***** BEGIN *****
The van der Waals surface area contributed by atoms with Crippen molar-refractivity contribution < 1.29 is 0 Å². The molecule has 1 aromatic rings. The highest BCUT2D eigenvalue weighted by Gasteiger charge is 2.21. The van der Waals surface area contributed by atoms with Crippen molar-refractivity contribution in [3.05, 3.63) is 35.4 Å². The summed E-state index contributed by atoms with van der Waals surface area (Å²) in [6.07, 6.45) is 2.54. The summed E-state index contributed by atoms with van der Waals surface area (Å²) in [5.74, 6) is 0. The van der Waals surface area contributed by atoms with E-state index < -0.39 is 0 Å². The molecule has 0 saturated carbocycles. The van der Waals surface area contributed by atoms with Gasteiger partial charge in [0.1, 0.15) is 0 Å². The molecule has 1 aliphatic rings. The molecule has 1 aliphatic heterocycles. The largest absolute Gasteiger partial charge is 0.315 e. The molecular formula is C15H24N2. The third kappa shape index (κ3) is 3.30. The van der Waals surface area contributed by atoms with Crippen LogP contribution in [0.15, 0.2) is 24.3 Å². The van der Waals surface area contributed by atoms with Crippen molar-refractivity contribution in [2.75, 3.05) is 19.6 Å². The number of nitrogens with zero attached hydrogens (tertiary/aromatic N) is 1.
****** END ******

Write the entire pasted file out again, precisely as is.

The van der Waals surface area contributed by atoms with Crippen molar-refractivity contribution < 1.29 is 0 Å². The molecule has 1 aromatic rings. The highest BCUT2D eigenvalue weighted by Gasteiger charge is 2.21. The van der Waals surface area contributed by atoms with Crippen molar-refractivity contribution in [3.05, 3.63) is 35.4 Å². The summed E-state index contributed by atoms with van der Waals surface area (Å²) in [6.07, 6.45) is 2.54. The summed E-state index contributed by atoms with van der Waals surface area (Å²) in [5.74, 6) is 0. The van der Waals surface area contributed by atoms with E-state index < -0.39 is 0 Å². The molecule has 0 saturated carbocycles. The van der Waals surface area contributed by atoms with Gasteiger partial charge in [0.1, 0.15) is 0 Å². The molecule has 1 aliphatic rings. The molecule has 1 aliphatic heterocycles. The largest absolute Gasteiger partial charge is 0.315 e. The molecular formula is C15H24N2. The third kappa shape index (κ3) is 3.30. The van der Waals surface area contributed by atoms with Crippen LogP contribution in [0.15, 0.2) is 24.3 Å². The van der Waals surface area contributed by atoms with Crippen molar-refractivity contribution in [2.75, 3.05) is 19.6 Å². The number of nitrogens with zero attached hydrogens (tertiary/aromatic N) is 1.